John Sparrow, Commercial Manager at Build Test Solutions, discusses how to take the guesswork out of building performance.
Anyone involved in the management of housing stock will almost certainly have heard of the performance gap. A building is designed with an expected level of thermal performance but the performance gap is the difference between this predicted thermal performance and the actual results. It can, and usually does, vary considerably and not always in a positive way!
Back in May 2020 the Building Performance Network published their State of the Nation Review on the performance gap of residential buildings. The report concluded the average gap to be in the region of 18% with significant degrees of variations in thermal performance ranging from 30% better than expected to 100% worse than predicted.
In spite of such proven variations the regulation and management of the energy efficiency of dwellings is almost exclusively based on estimated levels rather than accurately measured performance. Any such prediction is typically based on visual surveys which don’t always tell the full story and fail to divulge such anomalies as missing insulation, incorrect installations, thermal bridging nor intricate variables such as small cracks and gaps in the fabric of the building.
It’s not difficult to understand why the tendency is still to work off predictions and why as-built measurement of thermal performance is generally so rare. Up until now any technical assessment of the thermal performance of a home (known as the Heat Transfer Coefficient – HTC for short) comes at a significant cost. Accurate assessment requires highly invasive testing over a period of several weeks. Residents have to move out whilst the property is wired up to sensors which check measured heat loss through floors, windows, walls, roofs and other elements.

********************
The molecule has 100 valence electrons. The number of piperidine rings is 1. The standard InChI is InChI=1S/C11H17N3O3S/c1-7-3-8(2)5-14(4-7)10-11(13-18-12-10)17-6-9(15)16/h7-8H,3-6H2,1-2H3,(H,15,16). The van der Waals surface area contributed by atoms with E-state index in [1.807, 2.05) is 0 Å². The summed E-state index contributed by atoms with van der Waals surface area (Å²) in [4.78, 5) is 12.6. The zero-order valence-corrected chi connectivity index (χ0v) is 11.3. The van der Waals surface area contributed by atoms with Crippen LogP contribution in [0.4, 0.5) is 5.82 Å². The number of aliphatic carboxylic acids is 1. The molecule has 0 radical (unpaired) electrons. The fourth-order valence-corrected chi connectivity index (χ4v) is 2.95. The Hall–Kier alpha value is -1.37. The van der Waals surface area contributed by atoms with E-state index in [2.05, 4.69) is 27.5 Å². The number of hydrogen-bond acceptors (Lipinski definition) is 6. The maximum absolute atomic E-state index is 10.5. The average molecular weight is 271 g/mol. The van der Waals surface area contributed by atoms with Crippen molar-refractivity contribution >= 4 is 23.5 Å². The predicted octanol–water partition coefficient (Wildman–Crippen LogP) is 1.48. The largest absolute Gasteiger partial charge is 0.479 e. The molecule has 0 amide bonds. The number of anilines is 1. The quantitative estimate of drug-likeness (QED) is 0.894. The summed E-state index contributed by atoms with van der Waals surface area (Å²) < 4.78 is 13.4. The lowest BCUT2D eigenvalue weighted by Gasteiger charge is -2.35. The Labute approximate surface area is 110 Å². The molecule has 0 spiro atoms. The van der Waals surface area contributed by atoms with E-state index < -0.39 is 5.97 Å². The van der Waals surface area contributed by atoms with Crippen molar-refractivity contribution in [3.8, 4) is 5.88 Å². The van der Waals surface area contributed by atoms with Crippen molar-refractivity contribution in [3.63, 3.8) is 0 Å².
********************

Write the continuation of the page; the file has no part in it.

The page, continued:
Because of the cost and disruption social landlords understandably tend to rely on visual energy assessments and SAP predictions. These are based on very broad assumptions and cannot tell them with any accuracy which homes to prioritise for refurbishment.
You can’t manage what you don’t measure
With unexpected performance comes unintended consequences … and we’re not just talking about energy consumption but also emissions, ventilation issues, thermal comfort, mould risk and of course heating costs.
Build Test Solutions strongly believe that you can’t manage what you don’t measure and hence aims to take the guesswork out of building performance measurement through the introduction of SmartHTC.
SmartHTC is a low cost, temporary and non-invasive way of accurately establishing the true energy thermal performance of a home. It can also be used to measure mould risk and over-heating. There’s no disruption to residents whatsoever meaning it can be scaled like nothing before across a social landlords entire housing stock.
SmartHTC uses a number of small temperature sensors which are discretely placed in a property for just three weeks during the winter period. The sensors consistently collect data and measurements across this period – focussing on internal temperature and energy use whilst taking into account variations in external temperature, weather conditions and actions of residents who continue to use their home as normal.